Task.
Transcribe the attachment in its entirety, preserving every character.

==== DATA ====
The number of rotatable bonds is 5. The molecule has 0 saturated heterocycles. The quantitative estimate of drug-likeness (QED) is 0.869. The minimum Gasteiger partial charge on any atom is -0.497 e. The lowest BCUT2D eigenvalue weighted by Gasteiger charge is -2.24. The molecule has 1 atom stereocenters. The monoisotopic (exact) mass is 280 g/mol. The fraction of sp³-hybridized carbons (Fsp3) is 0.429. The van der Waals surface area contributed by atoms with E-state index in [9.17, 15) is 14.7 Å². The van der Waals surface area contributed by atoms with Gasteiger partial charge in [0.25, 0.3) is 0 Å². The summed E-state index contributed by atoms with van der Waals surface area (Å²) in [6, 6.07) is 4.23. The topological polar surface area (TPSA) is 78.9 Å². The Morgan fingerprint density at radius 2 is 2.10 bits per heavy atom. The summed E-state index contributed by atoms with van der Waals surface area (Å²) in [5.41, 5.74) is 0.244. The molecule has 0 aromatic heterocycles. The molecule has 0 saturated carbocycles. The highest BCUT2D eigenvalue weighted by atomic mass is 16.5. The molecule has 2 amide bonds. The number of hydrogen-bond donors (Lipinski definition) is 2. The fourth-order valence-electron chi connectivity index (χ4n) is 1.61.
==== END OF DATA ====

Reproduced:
The number of rotatable bonds is 5. The molecule has 0 saturated heterocycles. The quantitative estimate of drug-likeness (QED) is 0.869. The minimum Gasteiger partial charge on any atom is -0.497 e. The lowest BCUT2D eigenvalue weighted by Gasteiger charge is -2.24. The molecule has 1 atom stereocenters. The monoisotopic (exact) mass is 280 g/mol. The fraction of sp³-hybridized carbons (Fsp3) is 0.429. The van der Waals surface area contributed by atoms with E-state index in [9.17, 15) is 14.7 Å². The van der Waals surface area contributed by atoms with Gasteiger partial charge in [0.25, 0.3) is 0 Å². The summed E-state index contributed by atoms with van der Waals surface area (Å²) in [6, 6.07) is 4.23. The topological polar surface area (TPSA) is 78.9 Å². The Morgan fingerprint density at radius 2 is 2.10 bits per heavy atom. The summed E-state index contributed by atoms with van der Waals surface area (Å²) in [5.41, 5.74) is 0.244. The molecule has 0 aromatic heterocycles. The molecule has 0 saturated carbocycles. The highest BCUT2D eigenvalue weighted by atomic mass is 16.5. The molecule has 2 amide bonds. The number of hydrogen-bond donors (Lipinski definition) is 2. The fourth-order valence-electron chi connectivity index (χ4n) is 1.61.